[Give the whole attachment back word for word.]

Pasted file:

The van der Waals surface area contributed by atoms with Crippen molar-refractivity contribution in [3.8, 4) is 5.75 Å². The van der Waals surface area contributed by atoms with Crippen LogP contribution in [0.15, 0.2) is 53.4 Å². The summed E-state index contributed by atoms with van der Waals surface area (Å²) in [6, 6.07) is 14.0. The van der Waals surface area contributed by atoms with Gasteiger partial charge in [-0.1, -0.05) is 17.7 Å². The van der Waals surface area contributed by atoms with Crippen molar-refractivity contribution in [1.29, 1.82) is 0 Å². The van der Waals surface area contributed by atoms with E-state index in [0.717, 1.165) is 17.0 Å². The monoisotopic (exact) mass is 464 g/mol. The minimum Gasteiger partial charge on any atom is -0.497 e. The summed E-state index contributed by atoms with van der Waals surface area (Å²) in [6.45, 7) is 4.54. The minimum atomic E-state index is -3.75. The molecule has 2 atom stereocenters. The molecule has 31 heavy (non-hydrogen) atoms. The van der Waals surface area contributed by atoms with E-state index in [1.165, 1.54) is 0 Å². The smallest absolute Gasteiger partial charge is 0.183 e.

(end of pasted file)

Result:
The van der Waals surface area contributed by atoms with Crippen molar-refractivity contribution in [3.8, 4) is 5.75 Å². The van der Waals surface area contributed by atoms with Crippen LogP contribution in [0.15, 0.2) is 53.4 Å². The summed E-state index contributed by atoms with van der Waals surface area (Å²) in [6, 6.07) is 14.0. The van der Waals surface area contributed by atoms with Gasteiger partial charge in [-0.1, -0.05) is 17.7 Å². The van der Waals surface area contributed by atoms with Crippen molar-refractivity contribution in [1.29, 1.82) is 0 Å². The van der Waals surface area contributed by atoms with E-state index in [0.717, 1.165) is 17.0 Å². The monoisotopic (exact) mass is 464 g/mol. The minimum Gasteiger partial charge on any atom is -0.497 e. The summed E-state index contributed by atoms with van der Waals surface area (Å²) in [6.45, 7) is 4.54. The minimum atomic E-state index is -3.75. The molecule has 2 atom stereocenters. The molecule has 31 heavy (non-hydrogen) atoms. The van der Waals surface area contributed by atoms with E-state index in [1.165, 1.54) is 0 Å². The smallest absolute Gasteiger partial charge is 0.183 e.